World Journal of Nano Science and Engineering
Vol.4 No.2(2014), Article ID:46551,6 pages DOI:10.4236/wjnse.2014.42011

Application of the Level Set Method in Three-Dimensional Simulation of the Roughening and Smoothing of Substrates in Nanotechnologies

Branislav Radjenović, Marija Radmilović-Radjenović

Institute of Physics, University of Belgrade, Zemun, Serbia


Copyright © 2014 by authors and Scientific Research Publishing Inc.

This work is licensed under the Creative Commons Attribution International License (CC BY).

Received 13 December 2013; revised 23 January 2014; accepted 30 January 2014


This paper contains results of the comprehensive studies of the effect of the isotropic etching mode on roughening of the nanocomposite materials and on smoothing of the roughed nanostructure made of homogeneous materials. Three-dimensional simulation results obtained illustrate the influence of the isotropic etch process on dynamics of the roughening and smoothing of the surfaces, indicating the opposite effects of the same etch process on the surfaces made of different materials. It was shown that root mean square roughness obeys simple scaling laws during both roughening and smoothing processes. The exponential time dependences of the rms roughness have been determined.

Keywords:Nanocomposite, Roughness, Smoothing, Isotropic Etching

1. Introduction

The surface evolution induced by the ion-bombardment has been subjects of a numerous experimental and theoretical studies in recent years. It was found that the ion sputtering represents one of the crucial processes in producing various nanostructured surfaces or interfaces in nanotechnology [1] -[3] . On the other hand, ion beambased finishing technologies are very important for the surface shape corrections and low-energy ion beams can be beneficially used to tailor the microscopic surface roughness of solid surfaces on a micron and sub-micron scales [4] -[6] .

The control of plasma induced roughness or perhaps control of surface roughness by plasma etching is recognized as one of the limiting and key issues in applications of plasma etching in new generations of plasma technologies [7] [8] . Control of the roughness has become a fast growing area of intensive experimental and theoretical studies. In the majority of such studies, the etching of homogeneous materials with a constant etch rate along the whole volumes has been investigated. However, etched materials, such as nanocomposite materials, usually do not have the same etch rates [7] [8] . The presence of two phases with different etch rates (the ratio of the two etch rates is s and the abundance of one phase is p) strongly affects the formation of the surface roughness and that the etch rate is higher during the isotropic process as compared to the anisotropic process for [7] .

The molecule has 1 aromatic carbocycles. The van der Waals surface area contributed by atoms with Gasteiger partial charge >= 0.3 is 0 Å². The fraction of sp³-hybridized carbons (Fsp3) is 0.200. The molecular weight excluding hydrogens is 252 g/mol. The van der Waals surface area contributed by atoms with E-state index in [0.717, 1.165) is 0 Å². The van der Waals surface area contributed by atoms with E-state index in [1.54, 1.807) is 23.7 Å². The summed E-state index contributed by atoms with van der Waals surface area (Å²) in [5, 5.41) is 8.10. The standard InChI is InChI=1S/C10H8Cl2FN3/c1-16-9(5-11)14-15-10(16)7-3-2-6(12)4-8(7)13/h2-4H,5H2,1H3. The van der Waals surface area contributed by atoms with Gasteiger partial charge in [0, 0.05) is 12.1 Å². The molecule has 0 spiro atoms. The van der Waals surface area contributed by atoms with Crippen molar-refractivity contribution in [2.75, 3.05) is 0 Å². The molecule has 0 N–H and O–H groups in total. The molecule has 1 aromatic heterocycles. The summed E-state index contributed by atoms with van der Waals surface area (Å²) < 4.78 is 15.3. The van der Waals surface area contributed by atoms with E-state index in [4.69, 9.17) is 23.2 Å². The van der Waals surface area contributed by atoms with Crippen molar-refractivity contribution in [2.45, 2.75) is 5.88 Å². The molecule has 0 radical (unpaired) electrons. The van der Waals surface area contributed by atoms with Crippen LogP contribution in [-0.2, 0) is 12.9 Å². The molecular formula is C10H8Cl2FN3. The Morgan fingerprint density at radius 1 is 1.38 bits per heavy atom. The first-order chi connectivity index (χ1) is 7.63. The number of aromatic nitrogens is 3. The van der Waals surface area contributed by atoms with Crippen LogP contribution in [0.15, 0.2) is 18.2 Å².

The energetic ions that hit the solids can cause different modifications of the surface topography via opposing effects like surface roughening and surface smoothing [9] [10] . The evolution of the surface caused by the ion bombardment can be described as the interplay between the dynamics of the surface roughening due to sputtering and smoothing due to material transport during surface diffusion. These processes are competitive and responsible for the creation of quasiperiodic ripples [10] and self-affine topographies [11] -[13] . Although there is a large number of studies devoted to ripple formation there are only a few studies on the scaling of the surfaces evolving under ion bombardment [12] -[14] . Among them, [3] [6] [7] [14] deal with surface roughening and [3] [15] involve surface smoothing.

In this paper we present our three-dimensional simulation (3D) results based on the level set method with sparse field method for solving differential equations. We have simulated both the roughness formation during isotropic etching of nanocomposite materials and smoothing of the homogeneous materials.

2. Method

Isotropic etching can be regarded as a non-directional removal of material from a substrate via a chemical process using a corrosive liquid or a plasma. Etchants that are currently used show significant surface roughening, as well as dependence of etching rates on feature density, size, electrical connectivity, and location on the wafer. Smooth etching of silicon applying plasmas is highly desirable for some integrated circuit applications and for manufacturing devices such as microstructures, microsensors, and electro-optic devices. Smooth etching is also advantageous to produce surfaces that will be bonded together, since stronger bonds are formed between flat silicon substrate surfaces having minimum roughness.